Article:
No standard treatments are involved with BED and exercise anorexia. Conventional weight management programs or professional counseling may be involved. The treatment method is determined by the patient.
    Summary and recommendations

    “When the student is ready, the teacher will appear.”

    As with other types of addictions, there’s not much anybody can do until the person with the disordered eating wants to change.

    Confrontation and harassing generally don’t help. Nor does well-meaning advice such as “Get over it” or “You should love your body”.

    One of the best things to say to someone you suspect has disordered eating patterns is:

    “Let me know if there is anything I can do to help.”

    Direct statements or judgments about body size or eating habits will most likely elicit resistance.

    If you are concerned about your own eating patterns, and suspect they are disordered, we suggest seeking out resources to assist in recovery.

    Strict dieting will likely create further problems. Remember, the disorder probably extends beyond food.

    Find books, a counselor and/or a support group that can assist you in making a recovery. It’s tough, but it’s worth it.
  5. Erik

    Erik Admin

    Further resources

    Intuitive Eating

    Books by Victoria Moran

    Eating Mindfully

    Breaking out of food jail

    Overeaters Anonymous

    Extra credit

    Inpatient treatment for disordered eating can reach $30,000 per month.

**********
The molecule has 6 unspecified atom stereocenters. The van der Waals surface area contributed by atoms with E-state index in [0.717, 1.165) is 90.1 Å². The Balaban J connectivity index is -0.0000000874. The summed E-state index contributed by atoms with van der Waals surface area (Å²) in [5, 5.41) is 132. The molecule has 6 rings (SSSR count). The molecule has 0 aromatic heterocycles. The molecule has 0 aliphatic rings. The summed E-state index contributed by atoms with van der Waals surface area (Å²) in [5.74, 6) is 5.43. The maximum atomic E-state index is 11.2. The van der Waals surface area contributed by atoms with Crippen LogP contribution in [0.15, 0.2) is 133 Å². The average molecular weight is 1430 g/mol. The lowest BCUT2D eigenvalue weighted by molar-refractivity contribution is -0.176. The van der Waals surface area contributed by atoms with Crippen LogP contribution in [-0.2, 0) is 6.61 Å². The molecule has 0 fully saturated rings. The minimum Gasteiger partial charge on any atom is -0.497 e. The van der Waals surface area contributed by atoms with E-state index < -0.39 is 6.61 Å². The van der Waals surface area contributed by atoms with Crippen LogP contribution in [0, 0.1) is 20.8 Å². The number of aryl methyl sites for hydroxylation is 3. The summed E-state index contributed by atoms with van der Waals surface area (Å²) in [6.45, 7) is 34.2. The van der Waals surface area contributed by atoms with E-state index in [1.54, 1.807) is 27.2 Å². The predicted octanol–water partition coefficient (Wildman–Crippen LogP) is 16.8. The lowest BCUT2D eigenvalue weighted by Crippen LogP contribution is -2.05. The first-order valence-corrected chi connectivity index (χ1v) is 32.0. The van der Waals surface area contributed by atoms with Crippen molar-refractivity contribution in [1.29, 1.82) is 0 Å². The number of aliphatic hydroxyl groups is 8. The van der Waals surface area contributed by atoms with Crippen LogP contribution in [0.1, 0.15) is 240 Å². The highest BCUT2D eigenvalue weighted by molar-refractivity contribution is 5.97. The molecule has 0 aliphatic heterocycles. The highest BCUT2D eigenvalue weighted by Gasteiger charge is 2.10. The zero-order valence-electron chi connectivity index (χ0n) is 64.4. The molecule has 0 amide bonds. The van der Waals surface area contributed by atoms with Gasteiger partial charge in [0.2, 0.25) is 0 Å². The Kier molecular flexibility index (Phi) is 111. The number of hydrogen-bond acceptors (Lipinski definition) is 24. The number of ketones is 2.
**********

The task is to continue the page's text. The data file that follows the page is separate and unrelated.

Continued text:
Stress can trigger binge eating.

    No medications appear to be effective for treating AN. Medications may be useful for BN and BED. Behavioral therapy seems to be the most effective option.

    Some data has indicated that vegetarian adolescents may be more likely to display disordered eating attitudes and behaviors than non-vegetarians.

    Besides the obvious repercussions of disordered eating, other scary stuff can happen. Check out this case report from 2008:

  6. Blondell

    Blondell Former Postwhore

    Good posts, Erik.
  7. Sandy

    Sandy Well-Known Member

    Thanks for the post Erik.
  8. Patricia

    Patricia Well-Known Member


    I can definitely relate here.
  9. Inatic

    Inatic Ya Gotta Wanna! Moderator

    sticky worthy?

    Good info :)
  10. Erik

    Erik Admin

    Good idea!
  11. BigDog

    BigDog Well-Known Member

    I've had 3 out of 4.

    I wish they had gone more in depth about the "biological causes".

    Also, I find it discouraging that "seeking help" is not as easy as it sounds. I still have yet to find assistance that is affordable.
  12. magnolia

    magnolia Now a Mommy to 5!

    I'm glad the author included strict dieting and preoccupation with food as part of disordered eating. I think a lot of people on strict diets, especially low calorie diets, believe that because they are eating something that they aren't anorexic. In high school and college I was a dancer and I would say the majority of dancers I danced with were like this, myself included.
  13. Redone

    Redone Member

    Invaluable resources to add: also accessible as

    -literature aimed at parents/friends, family, sufferers, clinicians, all EDs from a variety of perspectives, nutrition professionals
    -blogs by authors
    -links to therapists/medical resources

    -huge compilation of medical/health care resources
    -medical information
    -etc etc etc
  14. Scarl3tbutt3rfly

    Scarl3tbutt3rfly Motivated and ready!!

    Thanks for posting this. It was a good thing to read, even though I knew most of the information before.